A look backwards at Jack Hick’s record of accomplishments delivers a sense of success and excellence. His life, in fact, is a series of events well-accomplished – and not simply the sporting life. While he will have had his regrets, just as we all do, the color, form, noise and sensations of these highest moments are 360 degrees of experience and are represented by the impressions delivered by a thousand players who each brought something different to the games. They also had an equally different perspective on the lessons learned and the thrills implied. But Inspiration was a dynamic factor in it all. Jack took advantage of the kids’ enthusiasm. Not a Rah Rah guy at all…………..sometimes he’d lose it a little……..but more an interpreter of talent. You knew his lessons were straight stuff. That was what was special.
I have included reminiscences from various players in my analysis of these seasons. They somewhat complete a picture not only of glory but of youthful experience and the education for life which constitute the character-building enterprise of athletics in general and of Owensboro, Kentucky baseball specifically.
Included are heart-breaking disappointments. My own experiences include the losing end of a 17 inning marathon, 5 and a half hours of baseball played on a warm early Summer day in the Semi Finals of the Kentucky High School State Championships in Lexington. We were all near tears – exhausted, failed and especially sad for our pitcher who pitched the entire game – Wayne Greenwell – who deserved a better fate after striking out 27 batters in what had to be a 200 pitch performance. That was the hardest loss I ever experienced in sports.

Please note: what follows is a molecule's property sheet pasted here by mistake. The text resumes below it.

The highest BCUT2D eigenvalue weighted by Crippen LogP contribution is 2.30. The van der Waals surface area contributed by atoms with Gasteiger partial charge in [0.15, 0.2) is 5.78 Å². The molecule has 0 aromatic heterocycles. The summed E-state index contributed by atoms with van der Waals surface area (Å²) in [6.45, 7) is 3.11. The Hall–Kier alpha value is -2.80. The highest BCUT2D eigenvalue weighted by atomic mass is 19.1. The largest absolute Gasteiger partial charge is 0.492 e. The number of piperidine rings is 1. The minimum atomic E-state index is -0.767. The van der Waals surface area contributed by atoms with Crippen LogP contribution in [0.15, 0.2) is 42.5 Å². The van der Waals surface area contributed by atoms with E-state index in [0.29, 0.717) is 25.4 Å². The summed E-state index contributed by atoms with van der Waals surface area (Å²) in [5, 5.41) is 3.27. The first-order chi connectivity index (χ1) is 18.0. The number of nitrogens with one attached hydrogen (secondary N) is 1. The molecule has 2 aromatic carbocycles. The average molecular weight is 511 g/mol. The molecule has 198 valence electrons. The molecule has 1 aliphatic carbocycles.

Jack’s earliest team reached the State Finals in the first year he ever coached high school in 1957 and in 2 other years following soon on the heels of that. It was their misfortune to run up against the Louisville Manual baseball juggernaut of that era. Yes, they also fell short and the bitterness of loss was a palpable thing. “Loss”, as a concept, is probably the single most vital element of sports. Especially in baseball. I know from my own perceptions, even with the team I played on who won it all, there was never a moment before a game, watching another team warm up and do their pregame drills, when I did not wonder how the heck we were going to beat anyone that “good”. Secretly, I often wondered after ball games how we could have done so well with such equality in talent. The unfolding of success was always such a wonder to me. I felt so lucky to have the players around me that I did. We could do anything.
I believe the magic lies there. The every day refreshment of competition is a self-sustaining thing. It is actually a secret reward to play for a team. Everyone “wins” who competes. I believe this with every fiber of my being and I know this is Jack Hicks’ approach to the game of baseball and , even life itself. For every sublime moment of outright success and venerable accomplishment, there is a Shadow Element of failure motivating the winning. Humility becomes a team’s most prominent ally, proven so often it should be etched as script for every Mom and Dad who suffers with their sons’ and daughters’ experience as athletes.
When your tomorrows look as rosy as they should, great things happen.